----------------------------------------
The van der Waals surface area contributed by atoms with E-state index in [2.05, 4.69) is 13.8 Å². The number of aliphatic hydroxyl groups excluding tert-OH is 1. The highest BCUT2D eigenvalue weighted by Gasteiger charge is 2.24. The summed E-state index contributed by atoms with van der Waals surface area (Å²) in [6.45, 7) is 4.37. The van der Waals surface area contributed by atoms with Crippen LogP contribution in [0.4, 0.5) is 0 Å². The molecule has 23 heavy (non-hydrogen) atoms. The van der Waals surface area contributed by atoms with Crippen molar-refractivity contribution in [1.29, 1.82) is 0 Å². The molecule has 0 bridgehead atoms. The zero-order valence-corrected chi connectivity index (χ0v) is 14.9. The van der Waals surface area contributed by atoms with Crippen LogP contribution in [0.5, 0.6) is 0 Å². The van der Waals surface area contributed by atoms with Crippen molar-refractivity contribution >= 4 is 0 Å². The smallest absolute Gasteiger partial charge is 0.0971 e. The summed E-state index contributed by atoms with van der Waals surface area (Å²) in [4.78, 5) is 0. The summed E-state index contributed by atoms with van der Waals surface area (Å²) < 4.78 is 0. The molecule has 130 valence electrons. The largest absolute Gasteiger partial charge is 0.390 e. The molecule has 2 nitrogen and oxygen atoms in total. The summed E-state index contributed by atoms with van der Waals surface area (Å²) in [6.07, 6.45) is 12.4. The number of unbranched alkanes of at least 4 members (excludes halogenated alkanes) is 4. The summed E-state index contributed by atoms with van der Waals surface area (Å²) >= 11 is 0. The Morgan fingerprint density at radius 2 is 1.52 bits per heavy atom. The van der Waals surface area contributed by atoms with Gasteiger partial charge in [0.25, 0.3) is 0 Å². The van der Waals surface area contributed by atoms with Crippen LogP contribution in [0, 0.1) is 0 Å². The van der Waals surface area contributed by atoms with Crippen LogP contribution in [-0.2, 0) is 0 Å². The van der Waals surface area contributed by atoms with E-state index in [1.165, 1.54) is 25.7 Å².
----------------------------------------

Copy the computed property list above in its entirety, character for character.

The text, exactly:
The van der Waals surface area contributed by atoms with E-state index in [2.05, 4.69) is 13.8 Å². The number of aliphatic hydroxyl groups excluding tert-OH is 1. The highest BCUT2D eigenvalue weighted by Gasteiger charge is 2.24. The summed E-state index contributed by atoms with van der Waals surface area (Å²) in [6.45, 7) is 4.37. The van der Waals surface area contributed by atoms with Crippen LogP contribution in [0.4, 0.5) is 0 Å². The molecule has 23 heavy (non-hydrogen) atoms. The van der Waals surface area contributed by atoms with Crippen molar-refractivity contribution in [1.29, 1.82) is 0 Å². The molecule has 0 bridgehead atoms. The zero-order valence-corrected chi connectivity index (χ0v) is 14.9. The van der Waals surface area contributed by atoms with Crippen LogP contribution in [0.5, 0.6) is 0 Å². The van der Waals surface area contributed by atoms with Crippen molar-refractivity contribution >= 4 is 0 Å². The smallest absolute Gasteiger partial charge is 0.0971 e. The summed E-state index contributed by atoms with van der Waals surface area (Å²) in [4.78, 5) is 0. The summed E-state index contributed by atoms with van der Waals surface area (Å²) < 4.78 is 0. The molecule has 130 valence electrons. The largest absolute Gasteiger partial charge is 0.390 e. The molecule has 2 nitrogen and oxygen atoms in total. The summed E-state index contributed by atoms with van der Waals surface area (Å²) in [6.07, 6.45) is 12.4. The number of unbranched alkanes of at least 4 members (excludes halogenated alkanes) is 4. The summed E-state index contributed by atoms with van der Waals surface area (Å²) >= 11 is 0. The Morgan fingerprint density at radius 2 is 1.52 bits per heavy atom. The van der Waals surface area contributed by atoms with Gasteiger partial charge in [0.25, 0.3) is 0 Å². The van der Waals surface area contributed by atoms with Crippen LogP contribution in [0, 0.1) is 0 Å². The van der Waals surface area contributed by atoms with Crippen LogP contribution in [-0.2, 0) is 0 Å². The van der Waals surface area contributed by atoms with E-state index in [1.165, 1.54) is 25.7 Å².